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We already know D.C. Attorney General Karl Racine is a big fan of California Sen. Kamala Harris, and why wouldn’t he be? As the District’s first elected attorney general who’s made a national name for himself by suing the president, Racine fits right in with Harris’ message.
It doesn’t hurt that Racine might see a path for himself to catapult to U.S. attorney general in a Harris administration, as he hinted in a Politico article earlier this year. In a recent conversation with LL, Racine doesn’t deny his interest in Bill Barr‘s job, but says he’s currently focused on finishing out his second and final term as the District’s AG.
But someone else who has largely avoided the limelight after playing a major role in D.C. politics some years ago is now also lining up behind Harris.
Former U.S. Attorney Ron Machen, along with Racine and other big wigs, are hosting a reception for Harris next Wednesday evening, according to an invitation forwarded to LL.
As U.S. attorney, Machen’s focus on public corruption netted guilty pleas from three sitting D.C. councilmembers and exposed a shadow campaign that helped put former Mayor Vince Gray in office in 2010. Machen’s announcement shortly before the 2014 Democratic primary that he’d secured a guilty plea from shadow financier Jeffrey Thompson killed Gray’s chances at re-election. Machen then resigned as U.S. attorney in 2015 without filing charges against Gray, and has since remained largely out of the public eye during his return to private practice.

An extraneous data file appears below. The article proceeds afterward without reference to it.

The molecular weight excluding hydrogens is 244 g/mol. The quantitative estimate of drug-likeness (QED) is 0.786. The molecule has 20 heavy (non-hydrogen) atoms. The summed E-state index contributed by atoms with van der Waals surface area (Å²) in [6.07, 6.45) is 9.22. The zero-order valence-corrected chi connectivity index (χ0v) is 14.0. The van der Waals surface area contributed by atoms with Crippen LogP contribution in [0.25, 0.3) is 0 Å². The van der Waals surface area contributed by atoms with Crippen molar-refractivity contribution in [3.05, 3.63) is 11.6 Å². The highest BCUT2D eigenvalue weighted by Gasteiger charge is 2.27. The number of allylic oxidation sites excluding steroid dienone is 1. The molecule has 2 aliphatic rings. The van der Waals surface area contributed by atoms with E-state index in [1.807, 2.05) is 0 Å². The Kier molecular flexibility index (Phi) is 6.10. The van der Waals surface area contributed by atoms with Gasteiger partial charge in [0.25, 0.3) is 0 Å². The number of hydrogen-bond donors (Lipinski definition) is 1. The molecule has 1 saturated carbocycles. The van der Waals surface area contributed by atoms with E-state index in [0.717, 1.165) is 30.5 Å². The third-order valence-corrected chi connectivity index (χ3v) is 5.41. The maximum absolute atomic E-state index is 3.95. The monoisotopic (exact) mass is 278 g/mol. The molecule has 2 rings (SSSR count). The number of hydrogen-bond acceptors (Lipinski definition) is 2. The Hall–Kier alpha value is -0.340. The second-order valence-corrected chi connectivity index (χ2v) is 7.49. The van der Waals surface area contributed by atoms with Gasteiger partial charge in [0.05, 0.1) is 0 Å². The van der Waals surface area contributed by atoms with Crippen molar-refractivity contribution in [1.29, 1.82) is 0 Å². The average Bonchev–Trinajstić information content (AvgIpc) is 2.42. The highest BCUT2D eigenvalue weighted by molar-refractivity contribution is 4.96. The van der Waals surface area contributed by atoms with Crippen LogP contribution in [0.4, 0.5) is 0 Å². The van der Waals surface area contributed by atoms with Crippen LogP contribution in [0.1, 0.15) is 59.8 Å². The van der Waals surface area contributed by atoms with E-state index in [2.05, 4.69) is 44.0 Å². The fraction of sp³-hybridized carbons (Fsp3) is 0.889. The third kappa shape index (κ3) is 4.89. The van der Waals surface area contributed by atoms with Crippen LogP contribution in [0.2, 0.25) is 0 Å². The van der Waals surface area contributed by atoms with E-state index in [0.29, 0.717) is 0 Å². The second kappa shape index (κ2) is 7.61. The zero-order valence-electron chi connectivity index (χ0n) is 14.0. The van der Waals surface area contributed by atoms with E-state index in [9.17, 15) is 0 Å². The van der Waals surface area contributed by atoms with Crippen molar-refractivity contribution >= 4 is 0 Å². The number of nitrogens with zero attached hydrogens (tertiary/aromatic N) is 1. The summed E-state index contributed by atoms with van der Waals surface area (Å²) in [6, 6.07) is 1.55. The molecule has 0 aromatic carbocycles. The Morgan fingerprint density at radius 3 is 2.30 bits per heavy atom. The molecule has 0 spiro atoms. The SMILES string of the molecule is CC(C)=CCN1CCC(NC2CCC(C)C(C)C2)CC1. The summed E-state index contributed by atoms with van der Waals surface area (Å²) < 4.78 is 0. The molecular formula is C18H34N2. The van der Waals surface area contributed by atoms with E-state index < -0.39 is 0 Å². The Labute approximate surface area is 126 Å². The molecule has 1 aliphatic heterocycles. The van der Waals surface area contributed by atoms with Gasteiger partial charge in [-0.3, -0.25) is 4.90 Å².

Machen didn’t return LL’s calls, but in a phone interview today, Racine reiterated his support for Harris despite the criticism she’s received for her not-so-progressive record as a prosecutor and state attorney general in California.
As California’s AG, for example, Harris defended the state’s death penalty after a judge declared it unconstitutional. Yet, Harris is personally opposed to capital punishment, and as a district attorney in San Francisco, she declined to seek the death penalty for a man accused of killing a police officer.
Harris has also faced criticism for her support of a truancy law that resulted in the arrests of parents of children who missed too much school. On the campaign trail, Harris has said she regrets pushing for tough truancy penalties.
In explaining his support for Harris, Racine points to her efforts to collect and publicize data on in-custody deaths and arrest rates by race and ethnicity.
“I see her as a prosecutor and an AG who led in a way that other prosecutors were not with respect to maintaining and sharing data with the public,” Racine says, adding that his support for Harris involves regularly consulting with her team on policy and fund raising.
He describes their relationship as a “strong personal relationship and good professional relationship.”
Other than Racine and Machen, the invitation lists, as hosts, PR maven Ann Walker Marchant, Venable partner and District lobbyist Claude Bailey, business consultant Vincent Iweanoge, Roy Austin, a former top official in the Justice Department’s Civil Rights Division, Terry Jones, and CEO of Radio One, Alfred Liggins, who is gracious enough to offer up his home for the event. Tickets start at $1,000.